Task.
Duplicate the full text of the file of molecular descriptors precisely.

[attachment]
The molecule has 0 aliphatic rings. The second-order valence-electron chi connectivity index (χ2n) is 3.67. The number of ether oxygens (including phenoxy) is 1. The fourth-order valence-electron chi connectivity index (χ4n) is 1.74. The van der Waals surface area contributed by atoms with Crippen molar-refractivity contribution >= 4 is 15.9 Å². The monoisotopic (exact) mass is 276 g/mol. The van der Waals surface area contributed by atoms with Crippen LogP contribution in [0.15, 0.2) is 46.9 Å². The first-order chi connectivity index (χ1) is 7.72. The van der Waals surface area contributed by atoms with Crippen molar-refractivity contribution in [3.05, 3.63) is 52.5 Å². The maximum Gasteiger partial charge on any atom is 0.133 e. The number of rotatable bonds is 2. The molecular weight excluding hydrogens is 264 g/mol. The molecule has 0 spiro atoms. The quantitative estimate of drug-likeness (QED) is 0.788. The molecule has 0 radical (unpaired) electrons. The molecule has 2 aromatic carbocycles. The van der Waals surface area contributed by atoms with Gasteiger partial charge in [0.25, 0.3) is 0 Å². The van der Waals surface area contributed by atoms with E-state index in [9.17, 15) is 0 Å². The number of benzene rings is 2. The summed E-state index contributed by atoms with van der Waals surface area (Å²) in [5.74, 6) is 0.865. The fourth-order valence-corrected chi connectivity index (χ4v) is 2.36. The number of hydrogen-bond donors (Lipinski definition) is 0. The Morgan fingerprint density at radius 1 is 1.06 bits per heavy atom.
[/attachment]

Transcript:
The molecule has 0 aliphatic rings. The second-order valence-electron chi connectivity index (χ2n) is 3.67. The number of ether oxygens (including phenoxy) is 1. The fourth-order valence-electron chi connectivity index (χ4n) is 1.74. The van der Waals surface area contributed by atoms with Crippen molar-refractivity contribution >= 4 is 15.9 Å². The monoisotopic (exact) mass is 276 g/mol. The van der Waals surface area contributed by atoms with Crippen LogP contribution in [0.15, 0.2) is 46.9 Å². The first-order chi connectivity index (χ1) is 7.72. The van der Waals surface area contributed by atoms with Crippen molar-refractivity contribution in [3.05, 3.63) is 52.5 Å². The maximum Gasteiger partial charge on any atom is 0.133 e. The number of rotatable bonds is 2. The molecular weight excluding hydrogens is 264 g/mol. The molecule has 0 spiro atoms. The quantitative estimate of drug-likeness (QED) is 0.788. The molecule has 0 radical (unpaired) electrons. The molecule has 2 aromatic carbocycles. The van der Waals surface area contributed by atoms with Gasteiger partial charge in [0.25, 0.3) is 0 Å². The van der Waals surface area contributed by atoms with E-state index in [9.17, 15) is 0 Å². The number of benzene rings is 2. The summed E-state index contributed by atoms with van der Waals surface area (Å²) in [5.74, 6) is 0.865. The fourth-order valence-corrected chi connectivity index (χ4v) is 2.36. The number of hydrogen-bond donors (Lipinski definition) is 0. The Morgan fingerprint density at radius 1 is 1.06 bits per heavy atom.